WomenLead also focused on topics that can be seen as answers to problems as we emerge from COVID-19, including building empathy through design thinking workshops and women’s entrepreneurship. Nancy noted the “importance of entrepreneurs in coming up with solutions to COVID-19 realities — not just in health but also food security.”

Startups can help to fill in the gaps and address these community-based issues. “The startup ecosystem will make a big difference — that’s where the new ideas will be. That’s where the innovation occurs more so than in big corporations. The start-ups know how to nurture and support — it’s easier to fail and then retool.”

Future Planning: The Importance of Investing in Women Leadership

Planning for the future during these times is a challenge. Investing the time and resources into developing a go-forward strategy can seem impossible when there are so many unknowns. “There’s just so much uncertainty right now. We’re all in this together, but we’re all in different ships.” Even with this uncertainty, Nancy still believes “any investment in education is worth it.”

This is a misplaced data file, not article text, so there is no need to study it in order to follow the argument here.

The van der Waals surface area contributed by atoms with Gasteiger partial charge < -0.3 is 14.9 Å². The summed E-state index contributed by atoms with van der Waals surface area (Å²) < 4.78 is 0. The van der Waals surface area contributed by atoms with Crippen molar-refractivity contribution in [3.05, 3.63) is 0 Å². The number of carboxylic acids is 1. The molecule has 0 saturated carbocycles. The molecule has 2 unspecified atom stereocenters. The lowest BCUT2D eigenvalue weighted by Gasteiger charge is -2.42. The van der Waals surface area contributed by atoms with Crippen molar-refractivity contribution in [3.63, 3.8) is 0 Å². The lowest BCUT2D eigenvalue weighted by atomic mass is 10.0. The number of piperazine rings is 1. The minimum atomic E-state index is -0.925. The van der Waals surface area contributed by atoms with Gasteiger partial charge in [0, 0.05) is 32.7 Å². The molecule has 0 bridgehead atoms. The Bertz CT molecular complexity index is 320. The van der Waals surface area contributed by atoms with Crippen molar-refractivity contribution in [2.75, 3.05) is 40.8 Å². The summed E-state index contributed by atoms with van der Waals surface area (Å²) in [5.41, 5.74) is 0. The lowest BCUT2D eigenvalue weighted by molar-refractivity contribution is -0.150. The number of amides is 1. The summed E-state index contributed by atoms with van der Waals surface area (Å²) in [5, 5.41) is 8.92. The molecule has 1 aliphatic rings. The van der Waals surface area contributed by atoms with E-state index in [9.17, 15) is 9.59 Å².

But how do you convince the world that now is the time to invest in women? Especially when COVID-19 has highlighted and exacerbated so many pressing needs locally and globally.

WomenLead has an endowed chair and two endowed professorships, eight endowed scholarships and has been the recipient of generous gifts from alumni and friends and significant foundation funding to run the program. Even with these resources and the program’s record of success, future funding is not guaranteed.

While no one has all the answers, Nancy is surely a great spokesperson for making the case that young women leaders are key to creating the solutions. And WomenLead should continue to play a key role in empowering students to be leaders in their community by educating them about the important issues of our time and their ability to change the world.